More Bank Woes: Spreads on Credit Card Securitizations Rise

It isn’t surprising to see spreads on credit card debt on the increase. In fact, it might seem odd that it has taken this long.

However, one perverse effect of the 2005 bankruptcy bill is that it is easier for consumers who are not eligible for a Chapter 7 bankruptcy to walk from their mortgages, which are de facto non recourse, than from their credit card debt (yes, refis as opposed to purchase money mortgages are recourse, generally speaking, but servicers seldom pursue borrowers for any shortfall, since the cost of the exercise will almost certainly exceed the rewards). The repayment plans, if you do not qualify for Chapter 7, are, in the words of a bankruptcy lawyer, draconian.

We noted earlier that banks feel newly emboldened by the bill to try to extract more from credit card borrowers than they would have in the past. In March, we quoted a Business Week article:

Until recently issuers often agreed to ratchet down interest rates permanently, to as low as 0%, for those working with credit counselors. That has been a critical concession, says the industry, since it makes monthly payments more affordable and helps ensure the principal is getting paid down. But now some credit-card companies are balking. Discover Financial Services, (DFS) counselors contend, won’t cut rates below 17.9% for clients, while Capital One Financial (COF) is holding firm at 15.9%. At least 5 of the 13 largest issuers are offering smaller breaks on rates than they did five years ago, according to a study by the Consumer Federation of America

However, as Elizabeth Warren of Credit Slips pointed out, you can’t get blood from a turnip, and if overstressed consumers have to give priority to one debt, it merely means that a different one will not get paid:

…. family debts are tied to each other. If fewer consumers can get any relief, more counseling plans will fail. That means more bankruptcies, and, while they are at it, more consumers discharging other debts such as medical bills. More consumers will also take a second look at whether it makes sense to give back the car for which the loan far exceeds the value. This is also the time to look at the home mortgage and think about whether trying to make the payment after a reset is worthwhile. Don’t get me wrong: this won’t affect millions, but, at the margins, a credit card squeeze on interest rates will push more people to give up altogether–and that will affect returns for other lenders as well.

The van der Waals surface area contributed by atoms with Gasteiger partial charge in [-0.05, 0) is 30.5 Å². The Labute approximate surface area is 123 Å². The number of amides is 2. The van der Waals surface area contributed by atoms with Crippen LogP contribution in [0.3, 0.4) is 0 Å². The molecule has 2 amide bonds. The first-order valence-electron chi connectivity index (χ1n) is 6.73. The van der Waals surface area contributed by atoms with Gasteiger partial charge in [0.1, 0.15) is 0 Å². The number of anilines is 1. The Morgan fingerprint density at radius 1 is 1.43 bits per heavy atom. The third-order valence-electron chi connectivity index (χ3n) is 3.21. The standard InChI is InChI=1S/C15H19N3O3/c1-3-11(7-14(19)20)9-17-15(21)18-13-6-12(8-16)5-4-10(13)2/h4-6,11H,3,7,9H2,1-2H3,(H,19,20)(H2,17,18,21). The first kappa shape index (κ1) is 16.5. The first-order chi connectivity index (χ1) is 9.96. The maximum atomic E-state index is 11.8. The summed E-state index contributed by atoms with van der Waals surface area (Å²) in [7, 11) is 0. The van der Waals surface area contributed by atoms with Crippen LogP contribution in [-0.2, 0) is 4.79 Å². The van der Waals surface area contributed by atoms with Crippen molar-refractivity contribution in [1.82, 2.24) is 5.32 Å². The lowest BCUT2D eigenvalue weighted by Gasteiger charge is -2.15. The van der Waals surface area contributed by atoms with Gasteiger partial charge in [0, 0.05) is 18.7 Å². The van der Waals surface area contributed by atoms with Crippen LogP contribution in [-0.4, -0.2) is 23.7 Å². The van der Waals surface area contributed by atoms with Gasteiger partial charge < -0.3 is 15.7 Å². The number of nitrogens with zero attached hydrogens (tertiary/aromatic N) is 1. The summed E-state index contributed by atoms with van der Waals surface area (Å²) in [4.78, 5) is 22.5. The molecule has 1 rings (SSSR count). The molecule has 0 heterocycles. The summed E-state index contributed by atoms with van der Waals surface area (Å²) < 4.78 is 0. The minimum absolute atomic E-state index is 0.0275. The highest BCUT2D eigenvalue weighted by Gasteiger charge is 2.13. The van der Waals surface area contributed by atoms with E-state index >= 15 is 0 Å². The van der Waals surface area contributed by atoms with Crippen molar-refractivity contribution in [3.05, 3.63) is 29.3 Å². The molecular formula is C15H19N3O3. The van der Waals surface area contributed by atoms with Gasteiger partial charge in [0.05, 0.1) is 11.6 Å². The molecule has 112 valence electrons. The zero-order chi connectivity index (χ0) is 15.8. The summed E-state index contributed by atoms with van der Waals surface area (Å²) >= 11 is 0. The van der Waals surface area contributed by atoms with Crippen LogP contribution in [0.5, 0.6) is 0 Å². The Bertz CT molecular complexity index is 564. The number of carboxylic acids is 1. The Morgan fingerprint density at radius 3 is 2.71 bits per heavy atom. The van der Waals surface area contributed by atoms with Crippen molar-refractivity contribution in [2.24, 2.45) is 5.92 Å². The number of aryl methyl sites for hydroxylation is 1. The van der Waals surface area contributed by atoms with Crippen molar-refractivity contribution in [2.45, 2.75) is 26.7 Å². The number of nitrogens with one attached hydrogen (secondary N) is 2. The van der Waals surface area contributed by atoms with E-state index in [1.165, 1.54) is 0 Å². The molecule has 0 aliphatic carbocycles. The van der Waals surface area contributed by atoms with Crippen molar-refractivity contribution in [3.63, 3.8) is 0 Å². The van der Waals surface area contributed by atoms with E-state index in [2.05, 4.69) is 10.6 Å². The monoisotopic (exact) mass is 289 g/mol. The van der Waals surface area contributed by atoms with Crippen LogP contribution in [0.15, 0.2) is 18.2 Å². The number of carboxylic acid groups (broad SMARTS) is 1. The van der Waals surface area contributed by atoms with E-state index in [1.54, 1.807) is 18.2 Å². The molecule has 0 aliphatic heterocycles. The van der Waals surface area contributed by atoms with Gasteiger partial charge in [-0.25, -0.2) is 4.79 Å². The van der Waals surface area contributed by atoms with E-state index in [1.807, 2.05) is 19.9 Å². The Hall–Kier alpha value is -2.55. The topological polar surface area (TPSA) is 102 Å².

From Bloomberg:

Yields relative to benchmark rates on securities backed by credit card debt rose to records amid concern that falling household income will curtail spending and make it harder for consumers to pay their bills.

Spreads on credit card asset-backed securities of different ratings and maturities rose by 10 basis points to 50 basis points during the week ended Aug. 28, according to JPMorgan Chase & Co. Credit card bonds rated AAA and maturing in five years rose 15 basis points from the week earlier to 150 basis points more than the benchmark swap rate, analysts led by Christopher Flanagan in New York wrote in an Aug. 29 report….

“The focus is on the weakened consumer,” Christopher Sullivan, chief investment officer at United Nations Federal Credit Union in New York, said today in a telephone interview. “The consumer is severely pinched, and we are likely to see this trend in consumer ABS products continue.”….

American Express Co. paid 130 basis points more than the one-month London interbank offered rate in its last sale of AAA asset-backed debt on Aug. 8, according to data compiled by Bloomberg. The company paid 4 basis points over Libor on similar debt sold in July 2007…..

New York-based American Express had a credit-card delinquency rate of 3.42 percent as of July, Bloomberg data show. Uncollectible debt rose to 5.3 percent of loans from 2.9 percent a year earlier and will climb as the year progresses, American Express Chief Executive Officer Kenneth Chenault said on July 21.

Consumer purchases slowed to an increase of 0.2 percent in July, one-third the pace in June, the Commerce Department said Aug. 29. Incomes dropped 0.7 percent, the first decrease since August 2005.

U.S. consumers borrowed more than twice as much as economists forecast in June. Consumer credit rose by $14.3 billion, the most since November, to $2.59 trillion, according to the Federal Reserve..

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5 comments

  1. doc holiday

    Interesting, yet possibly related old thoughts here (very long post worth a read if you missed it):

    El-Erian Says Raising Bank Capital Is Harder
    http://www.bloomberg.com/apps/news?pid=newsarchive&sid=aj5aVaGzxA0E

    We heard yesterday, Mohamed, from Nassim Taleb and Peter Fisher of BlackRock, and certainly they both spoke of this idea of correlations of co-movements, as we've heard from David Goldman of Asteri Capital, this linkages within the noise. Do you see an increased set of linkages, or co- movements, within the noise now? Or, is it abating a bit?

    EL-ERIAN: I think the dynamics are increasing, and that's because we are now having three balance sheets delevered at the same time. So the noise, if you like, has started to contaminate the technicals, and the technicals are impacting more balance sheets.

    So, we understand the financial balance sheet, which is deleveraging. Housing is clearly another big balance sheet that is deleveraging and now the consumer's balance sheet is in play.